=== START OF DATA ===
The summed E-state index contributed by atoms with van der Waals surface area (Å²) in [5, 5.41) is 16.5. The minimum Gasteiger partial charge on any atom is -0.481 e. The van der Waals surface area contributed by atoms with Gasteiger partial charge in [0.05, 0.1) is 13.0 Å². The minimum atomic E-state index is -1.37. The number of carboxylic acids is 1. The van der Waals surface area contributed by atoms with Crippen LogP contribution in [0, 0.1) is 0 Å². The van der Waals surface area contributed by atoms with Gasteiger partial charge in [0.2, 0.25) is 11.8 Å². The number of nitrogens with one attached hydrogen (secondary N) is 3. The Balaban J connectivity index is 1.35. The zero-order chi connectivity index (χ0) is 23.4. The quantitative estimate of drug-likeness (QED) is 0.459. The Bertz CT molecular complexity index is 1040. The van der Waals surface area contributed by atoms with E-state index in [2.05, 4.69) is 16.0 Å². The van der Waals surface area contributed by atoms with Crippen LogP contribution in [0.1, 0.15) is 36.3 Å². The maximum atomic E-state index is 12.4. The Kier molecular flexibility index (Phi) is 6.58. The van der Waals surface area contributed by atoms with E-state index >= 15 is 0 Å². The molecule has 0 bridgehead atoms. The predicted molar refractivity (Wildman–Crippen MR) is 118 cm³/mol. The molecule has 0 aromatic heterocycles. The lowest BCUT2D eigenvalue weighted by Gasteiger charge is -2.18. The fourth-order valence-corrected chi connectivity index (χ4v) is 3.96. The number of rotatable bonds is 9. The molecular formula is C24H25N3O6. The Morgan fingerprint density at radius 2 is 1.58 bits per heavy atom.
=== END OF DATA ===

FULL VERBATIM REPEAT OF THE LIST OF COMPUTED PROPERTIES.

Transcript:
The summed E-state index contributed by atoms with van der Waals surface area (Å²) in [5, 5.41) is 16.5. The minimum Gasteiger partial charge on any atom is -0.481 e. The van der Waals surface area contributed by atoms with Gasteiger partial charge in [0.05, 0.1) is 13.0 Å². The minimum atomic E-state index is -1.37. The number of carboxylic acids is 1. The van der Waals surface area contributed by atoms with Crippen LogP contribution in [0, 0.1) is 0 Å². The van der Waals surface area contributed by atoms with Gasteiger partial charge in [0.2, 0.25) is 11.8 Å². The number of nitrogens with one attached hydrogen (secondary N) is 3. The Balaban J connectivity index is 1.35. The zero-order chi connectivity index (χ0) is 23.4. The quantitative estimate of drug-likeness (QED) is 0.459. The Bertz CT molecular complexity index is 1040. The van der Waals surface area contributed by atoms with E-state index in [2.05, 4.69) is 16.0 Å². The van der Waals surface area contributed by atoms with Crippen LogP contribution in [0.1, 0.15) is 36.3 Å². The maximum atomic E-state index is 12.4. The Kier molecular flexibility index (Phi) is 6.58. The van der Waals surface area contributed by atoms with E-state index >= 15 is 0 Å². The molecule has 0 bridgehead atoms. The predicted molar refractivity (Wildman–Crippen MR) is 118 cm³/mol. The molecule has 0 aromatic heterocycles. The lowest BCUT2D eigenvalue weighted by Gasteiger charge is -2.18. The fourth-order valence-corrected chi connectivity index (χ4v) is 3.96. The number of rotatable bonds is 9. The molecular formula is C24H25N3O6. The Morgan fingerprint density at radius 2 is 1.58 bits per heavy atom.